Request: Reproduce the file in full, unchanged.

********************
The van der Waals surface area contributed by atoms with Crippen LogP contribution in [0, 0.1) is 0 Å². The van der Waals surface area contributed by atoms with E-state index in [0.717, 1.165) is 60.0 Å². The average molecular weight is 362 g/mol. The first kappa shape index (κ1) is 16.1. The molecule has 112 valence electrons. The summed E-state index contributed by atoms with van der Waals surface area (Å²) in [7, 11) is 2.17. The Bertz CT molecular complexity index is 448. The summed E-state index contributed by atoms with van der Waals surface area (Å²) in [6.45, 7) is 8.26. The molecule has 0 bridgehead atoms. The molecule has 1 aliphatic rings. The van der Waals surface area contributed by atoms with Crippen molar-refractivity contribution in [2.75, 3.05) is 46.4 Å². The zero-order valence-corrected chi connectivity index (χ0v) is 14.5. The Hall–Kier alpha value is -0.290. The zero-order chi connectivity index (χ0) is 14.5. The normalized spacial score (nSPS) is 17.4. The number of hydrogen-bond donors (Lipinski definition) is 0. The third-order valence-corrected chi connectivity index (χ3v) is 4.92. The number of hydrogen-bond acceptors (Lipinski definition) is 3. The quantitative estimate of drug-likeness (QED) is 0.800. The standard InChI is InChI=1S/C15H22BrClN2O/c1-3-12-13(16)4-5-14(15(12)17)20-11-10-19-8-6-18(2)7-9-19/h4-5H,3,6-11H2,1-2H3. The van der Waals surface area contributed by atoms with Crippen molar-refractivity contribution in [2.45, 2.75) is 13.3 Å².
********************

The van der Waals surface area contributed by atoms with Crippen LogP contribution in [0, 0.1) is 0 Å². The van der Waals surface area contributed by atoms with E-state index in [0.717, 1.165) is 60.0 Å². The average molecular weight is 362 g/mol. The first kappa shape index (κ1) is 16.1. The molecule has 112 valence electrons. The summed E-state index contributed by atoms with van der Waals surface area (Å²) in [7, 11) is 2.17. The Bertz CT molecular complexity index is 448. The summed E-state index contributed by atoms with van der Waals surface area (Å²) in [6.45, 7) is 8.26. The molecule has 0 bridgehead atoms. The molecule has 1 aliphatic rings. The van der Waals surface area contributed by atoms with Crippen molar-refractivity contribution in [2.75, 3.05) is 46.4 Å². The zero-order valence-corrected chi connectivity index (χ0v) is 14.5. The Hall–Kier alpha value is -0.290. The zero-order chi connectivity index (χ0) is 14.5. The normalized spacial score (nSPS) is 17.4. The number of hydrogen-bond donors (Lipinski definition) is 0. The third-order valence-corrected chi connectivity index (χ3v) is 4.92. The number of hydrogen-bond acceptors (Lipinski definition) is 3. The quantitative estimate of drug-likeness (QED) is 0.800. The standard InChI is InChI=1S/C15H22BrClN2O/c1-3-12-13(16)4-5-14(15(12)17)20-11-10-19-8-6-18(2)7-9-19/h4-5H,3,6-11H2,1-2H3. The van der Waals surface area contributed by atoms with Crippen molar-refractivity contribution in [2.45, 2.75) is 13.3 Å².